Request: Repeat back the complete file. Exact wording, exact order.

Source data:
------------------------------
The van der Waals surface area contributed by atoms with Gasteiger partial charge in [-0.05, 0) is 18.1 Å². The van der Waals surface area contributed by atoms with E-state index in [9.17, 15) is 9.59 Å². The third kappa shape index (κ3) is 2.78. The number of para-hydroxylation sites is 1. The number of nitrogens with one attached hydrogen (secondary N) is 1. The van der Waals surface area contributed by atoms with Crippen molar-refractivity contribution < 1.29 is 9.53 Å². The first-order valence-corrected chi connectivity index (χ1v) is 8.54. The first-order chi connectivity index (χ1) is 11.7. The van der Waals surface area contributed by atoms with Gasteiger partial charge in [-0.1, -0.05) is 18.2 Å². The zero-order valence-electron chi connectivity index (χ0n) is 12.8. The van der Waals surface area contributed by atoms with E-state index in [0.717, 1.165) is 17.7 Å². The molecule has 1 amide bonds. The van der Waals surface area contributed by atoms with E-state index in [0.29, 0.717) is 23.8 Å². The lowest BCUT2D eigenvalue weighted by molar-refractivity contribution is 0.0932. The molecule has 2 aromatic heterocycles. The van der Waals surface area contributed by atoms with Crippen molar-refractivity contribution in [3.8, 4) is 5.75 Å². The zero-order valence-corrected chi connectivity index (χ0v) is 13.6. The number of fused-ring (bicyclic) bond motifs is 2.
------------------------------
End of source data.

The van der Waals surface area contributed by atoms with Gasteiger partial charge in [-0.05, 0) is 18.1 Å². The van der Waals surface area contributed by atoms with E-state index in [9.17, 15) is 9.59 Å². The third kappa shape index (κ3) is 2.78. The number of para-hydroxylation sites is 1. The number of nitrogens with one attached hydrogen (secondary N) is 1. The van der Waals surface area contributed by atoms with Crippen molar-refractivity contribution < 1.29 is 9.53 Å². The first-order valence-corrected chi connectivity index (χ1v) is 8.54. The first-order chi connectivity index (χ1) is 11.7. The van der Waals surface area contributed by atoms with Gasteiger partial charge in [-0.1, -0.05) is 18.2 Å². The zero-order valence-electron chi connectivity index (χ0n) is 12.8. The van der Waals surface area contributed by atoms with E-state index in [0.717, 1.165) is 17.7 Å². The molecule has 1 amide bonds. The van der Waals surface area contributed by atoms with E-state index in [0.29, 0.717) is 23.8 Å². The lowest BCUT2D eigenvalue weighted by molar-refractivity contribution is 0.0932. The molecule has 2 aromatic heterocycles. The van der Waals surface area contributed by atoms with Crippen molar-refractivity contribution in [3.8, 4) is 5.75 Å². The zero-order valence-corrected chi connectivity index (χ0v) is 13.6. The number of fused-ring (bicyclic) bond motifs is 2.